On Thursday the director-general of Interpol-Mexico, Juan Miguel Ponce Edmonson, announced that a two-year investigation into the cartel has resulted in the shutting down of its Buenos Aires money-laundering "cell." Several Argentine and Italian citizens suspected of involvement have been barred from leaving Argentina, while their properties and cash were seized.

The Buenos Aires laundering operation was designed to provide more hiding places for the mountains of cash the Jurez organization was taking in.

The cartel's roots

The Jurez cartel has its antecedents in the 1980s, but bloomed under the direction of Carrillo Fuentes in the 1990s. Benefiting from the cocaine boom of the '80s and taking advantage of the crackdown on the Colombian cartels, Carrillo Fuentes began building his operation.

His big breakthrough, US sources say, came with his decision to take merchandise - cocaine - instead of cash for his work with the Colombians. That allowed him to develop his own distribution system from the point of origin to the point of sale.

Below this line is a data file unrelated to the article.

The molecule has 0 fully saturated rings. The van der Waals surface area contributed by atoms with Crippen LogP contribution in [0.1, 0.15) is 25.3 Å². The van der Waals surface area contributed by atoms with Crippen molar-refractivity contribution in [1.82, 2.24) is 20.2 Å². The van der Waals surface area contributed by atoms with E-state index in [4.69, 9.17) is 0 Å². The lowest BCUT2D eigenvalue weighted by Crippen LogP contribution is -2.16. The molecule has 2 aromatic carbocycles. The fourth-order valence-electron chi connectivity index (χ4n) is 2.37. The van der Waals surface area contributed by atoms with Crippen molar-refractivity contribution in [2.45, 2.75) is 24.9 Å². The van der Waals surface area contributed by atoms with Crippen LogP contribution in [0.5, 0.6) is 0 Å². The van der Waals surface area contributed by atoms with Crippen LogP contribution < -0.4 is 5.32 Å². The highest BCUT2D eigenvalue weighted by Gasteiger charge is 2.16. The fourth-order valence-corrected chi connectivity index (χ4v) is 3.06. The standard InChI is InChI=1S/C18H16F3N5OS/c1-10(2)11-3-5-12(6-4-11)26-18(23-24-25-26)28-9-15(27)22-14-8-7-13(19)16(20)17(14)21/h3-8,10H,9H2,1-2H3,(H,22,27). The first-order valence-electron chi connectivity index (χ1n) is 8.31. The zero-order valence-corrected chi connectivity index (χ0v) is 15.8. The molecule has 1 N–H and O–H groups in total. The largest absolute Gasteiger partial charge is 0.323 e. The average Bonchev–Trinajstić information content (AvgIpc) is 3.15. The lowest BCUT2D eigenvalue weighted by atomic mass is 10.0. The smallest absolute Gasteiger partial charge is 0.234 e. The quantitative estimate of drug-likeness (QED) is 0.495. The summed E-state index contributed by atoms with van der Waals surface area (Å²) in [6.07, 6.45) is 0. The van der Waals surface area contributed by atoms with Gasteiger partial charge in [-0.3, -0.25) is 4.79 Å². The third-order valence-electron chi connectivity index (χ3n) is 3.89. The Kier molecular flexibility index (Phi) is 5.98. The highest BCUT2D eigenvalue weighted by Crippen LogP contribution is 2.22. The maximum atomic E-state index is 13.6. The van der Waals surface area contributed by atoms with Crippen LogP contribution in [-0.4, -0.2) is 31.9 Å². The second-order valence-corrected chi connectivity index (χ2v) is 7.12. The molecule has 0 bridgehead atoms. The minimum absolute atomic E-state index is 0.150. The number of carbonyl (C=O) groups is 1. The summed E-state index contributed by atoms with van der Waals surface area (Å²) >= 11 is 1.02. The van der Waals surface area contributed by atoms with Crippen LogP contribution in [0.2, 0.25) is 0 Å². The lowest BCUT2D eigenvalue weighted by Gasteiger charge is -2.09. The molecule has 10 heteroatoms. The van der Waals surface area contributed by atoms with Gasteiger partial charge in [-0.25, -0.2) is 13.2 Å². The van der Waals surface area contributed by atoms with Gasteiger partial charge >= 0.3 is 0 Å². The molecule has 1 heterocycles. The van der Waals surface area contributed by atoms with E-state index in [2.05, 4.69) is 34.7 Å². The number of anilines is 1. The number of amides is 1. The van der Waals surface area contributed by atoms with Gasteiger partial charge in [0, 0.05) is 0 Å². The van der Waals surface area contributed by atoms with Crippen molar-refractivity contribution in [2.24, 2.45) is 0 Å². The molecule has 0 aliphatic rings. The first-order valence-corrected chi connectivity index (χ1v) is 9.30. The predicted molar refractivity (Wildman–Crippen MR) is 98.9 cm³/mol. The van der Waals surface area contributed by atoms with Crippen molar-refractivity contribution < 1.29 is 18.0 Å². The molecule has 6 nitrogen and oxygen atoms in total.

But Carrillo Fuentes's stroke of genius - the one that earned him the nickname Lord of the Skies - was his idea of creating a kind of sky train of large jets. Putting aside the small boats and prop planes of his predecessors, he ferried tons of white powder from Peru, Bolivia, and Colombia, to Mexican airfields and on to American streets.

Like a Henry Ford, a Sam Walton, or a Bill Gates, it was brilliant business thinking that made Carrillo Fuentes a legend. But Carrillo Fuentes' success also ultimately led to his downfall.

Feeling intensifying pressure from US and some Mexican authorities, the Lord of the Skies in 1996 apparently decided to shift his base of operations to the southern cone of South America. He considered Chile, according to Mexican investigators, and began setting up a number of operations there. He also worked in Argentina and visited Brazil, Uruguay, and Cuba.